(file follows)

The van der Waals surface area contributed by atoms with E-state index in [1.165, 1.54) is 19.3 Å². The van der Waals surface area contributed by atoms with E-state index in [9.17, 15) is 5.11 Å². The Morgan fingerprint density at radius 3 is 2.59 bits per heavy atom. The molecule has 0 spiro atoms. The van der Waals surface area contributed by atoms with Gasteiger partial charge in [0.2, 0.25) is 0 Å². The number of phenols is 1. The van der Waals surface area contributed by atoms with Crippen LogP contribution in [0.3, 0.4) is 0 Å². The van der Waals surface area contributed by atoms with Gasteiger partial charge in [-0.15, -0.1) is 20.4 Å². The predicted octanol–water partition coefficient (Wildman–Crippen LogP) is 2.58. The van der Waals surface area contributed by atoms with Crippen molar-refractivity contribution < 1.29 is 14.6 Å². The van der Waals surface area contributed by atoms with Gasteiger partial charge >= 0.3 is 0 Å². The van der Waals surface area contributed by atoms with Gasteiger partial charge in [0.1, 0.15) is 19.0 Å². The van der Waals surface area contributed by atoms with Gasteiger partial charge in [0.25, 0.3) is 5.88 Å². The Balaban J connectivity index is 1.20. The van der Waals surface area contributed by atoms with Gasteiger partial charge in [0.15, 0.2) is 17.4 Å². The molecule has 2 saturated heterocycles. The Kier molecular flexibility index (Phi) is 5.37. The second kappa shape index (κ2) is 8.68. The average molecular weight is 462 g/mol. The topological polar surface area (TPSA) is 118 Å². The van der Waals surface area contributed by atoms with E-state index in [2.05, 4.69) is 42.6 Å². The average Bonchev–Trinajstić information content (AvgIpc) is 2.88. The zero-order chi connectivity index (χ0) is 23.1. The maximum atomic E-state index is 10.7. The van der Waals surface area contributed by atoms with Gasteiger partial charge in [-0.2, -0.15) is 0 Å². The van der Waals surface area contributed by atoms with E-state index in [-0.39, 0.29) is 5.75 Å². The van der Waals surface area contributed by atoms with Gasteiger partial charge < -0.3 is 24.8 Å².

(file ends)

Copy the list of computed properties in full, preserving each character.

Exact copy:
The van der Waals surface area contributed by atoms with E-state index in [1.165, 1.54) is 19.3 Å². The van der Waals surface area contributed by atoms with E-state index in [9.17, 15) is 5.11 Å². The Morgan fingerprint density at radius 3 is 2.59 bits per heavy atom. The molecule has 0 spiro atoms. The van der Waals surface area contributed by atoms with Gasteiger partial charge in [0.2, 0.25) is 0 Å². The number of phenols is 1. The van der Waals surface area contributed by atoms with Crippen LogP contribution in [0.3, 0.4) is 0 Å². The van der Waals surface area contributed by atoms with Gasteiger partial charge in [-0.15, -0.1) is 20.4 Å². The predicted octanol–water partition coefficient (Wildman–Crippen LogP) is 2.58. The van der Waals surface area contributed by atoms with Crippen molar-refractivity contribution < 1.29 is 14.6 Å². The van der Waals surface area contributed by atoms with Gasteiger partial charge >= 0.3 is 0 Å². The van der Waals surface area contributed by atoms with Gasteiger partial charge in [0.1, 0.15) is 19.0 Å². The van der Waals surface area contributed by atoms with Gasteiger partial charge in [0.25, 0.3) is 5.88 Å². The Balaban J connectivity index is 1.20. The van der Waals surface area contributed by atoms with Gasteiger partial charge in [0.15, 0.2) is 17.4 Å². The molecule has 2 saturated heterocycles. The Kier molecular flexibility index (Phi) is 5.37. The second kappa shape index (κ2) is 8.68. The average molecular weight is 462 g/mol. The topological polar surface area (TPSA) is 118 Å². The van der Waals surface area contributed by atoms with E-state index in [2.05, 4.69) is 42.6 Å². The average Bonchev–Trinajstić information content (AvgIpc) is 2.88. The zero-order chi connectivity index (χ0) is 23.1. The maximum atomic E-state index is 10.7. The van der Waals surface area contributed by atoms with Gasteiger partial charge in [-0.2, -0.15) is 0 Å². The van der Waals surface area contributed by atoms with E-state index in [-0.39, 0.29) is 5.75 Å². The van der Waals surface area contributed by atoms with Gasteiger partial charge < -0.3 is 24.8 Å².